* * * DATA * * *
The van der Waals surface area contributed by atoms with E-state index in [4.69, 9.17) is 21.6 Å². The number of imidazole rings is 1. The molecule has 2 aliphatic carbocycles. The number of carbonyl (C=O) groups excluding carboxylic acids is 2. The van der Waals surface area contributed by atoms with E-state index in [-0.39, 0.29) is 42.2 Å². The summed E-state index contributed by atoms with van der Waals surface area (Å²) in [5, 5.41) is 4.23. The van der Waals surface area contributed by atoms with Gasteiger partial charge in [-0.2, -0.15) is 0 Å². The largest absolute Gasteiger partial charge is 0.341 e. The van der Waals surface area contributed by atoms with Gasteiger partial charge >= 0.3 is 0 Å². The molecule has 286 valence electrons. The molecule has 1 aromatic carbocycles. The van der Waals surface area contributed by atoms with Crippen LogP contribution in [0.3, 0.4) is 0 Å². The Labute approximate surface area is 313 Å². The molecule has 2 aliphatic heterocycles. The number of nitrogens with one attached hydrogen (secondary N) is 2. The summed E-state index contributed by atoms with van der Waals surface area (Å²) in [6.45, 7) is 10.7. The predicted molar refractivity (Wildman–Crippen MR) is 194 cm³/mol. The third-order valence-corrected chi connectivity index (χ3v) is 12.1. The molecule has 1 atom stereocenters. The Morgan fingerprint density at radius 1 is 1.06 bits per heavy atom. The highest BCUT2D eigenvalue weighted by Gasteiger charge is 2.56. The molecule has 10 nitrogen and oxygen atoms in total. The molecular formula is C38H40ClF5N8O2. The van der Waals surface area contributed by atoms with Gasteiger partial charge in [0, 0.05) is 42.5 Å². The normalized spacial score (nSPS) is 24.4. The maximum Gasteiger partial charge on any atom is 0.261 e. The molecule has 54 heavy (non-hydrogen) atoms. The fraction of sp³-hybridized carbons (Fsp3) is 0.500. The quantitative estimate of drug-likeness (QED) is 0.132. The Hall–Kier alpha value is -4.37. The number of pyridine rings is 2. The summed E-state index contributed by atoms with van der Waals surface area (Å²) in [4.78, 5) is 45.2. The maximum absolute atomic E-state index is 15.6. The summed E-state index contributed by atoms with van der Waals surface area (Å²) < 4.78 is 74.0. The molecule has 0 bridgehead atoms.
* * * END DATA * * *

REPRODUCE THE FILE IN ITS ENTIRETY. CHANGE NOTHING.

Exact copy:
The van der Waals surface area contributed by atoms with E-state index in [4.69, 9.17) is 21.6 Å². The number of imidazole rings is 1. The molecule has 2 aliphatic carbocycles. The number of carbonyl (C=O) groups excluding carboxylic acids is 2. The van der Waals surface area contributed by atoms with E-state index in [-0.39, 0.29) is 42.2 Å². The summed E-state index contributed by atoms with van der Waals surface area (Å²) in [5, 5.41) is 4.23. The van der Waals surface area contributed by atoms with Gasteiger partial charge in [-0.2, -0.15) is 0 Å². The largest absolute Gasteiger partial charge is 0.341 e. The van der Waals surface area contributed by atoms with Gasteiger partial charge >= 0.3 is 0 Å². The molecule has 286 valence electrons. The molecule has 1 aromatic carbocycles. The van der Waals surface area contributed by atoms with Crippen LogP contribution in [0.3, 0.4) is 0 Å². The Labute approximate surface area is 313 Å². The molecule has 2 aliphatic heterocycles. The number of nitrogens with one attached hydrogen (secondary N) is 2. The summed E-state index contributed by atoms with van der Waals surface area (Å²) in [6.45, 7) is 10.7. The predicted molar refractivity (Wildman–Crippen MR) is 194 cm³/mol. The third-order valence-corrected chi connectivity index (χ3v) is 12.1. The molecule has 1 atom stereocenters. The Morgan fingerprint density at radius 1 is 1.06 bits per heavy atom. The highest BCUT2D eigenvalue weighted by Gasteiger charge is 2.56. The molecule has 10 nitrogen and oxygen atoms in total. The molecular formula is C38H40ClF5N8O2. The van der Waals surface area contributed by atoms with Gasteiger partial charge in [0, 0.05) is 42.5 Å². The normalized spacial score (nSPS) is 24.4. The maximum Gasteiger partial charge on any atom is 0.261 e. The molecule has 54 heavy (non-hydrogen) atoms. The fraction of sp³-hybridized carbons (Fsp3) is 0.500. The quantitative estimate of drug-likeness (QED) is 0.132. The Hall–Kier alpha value is -4.37. The number of pyridine rings is 2. The summed E-state index contributed by atoms with van der Waals surface area (Å²) in [4.78, 5) is 45.2. The maximum absolute atomic E-state index is 15.6. The summed E-state index contributed by atoms with van der Waals surface area (Å²) < 4.78 is 74.0. The molecule has 0 bridgehead atoms.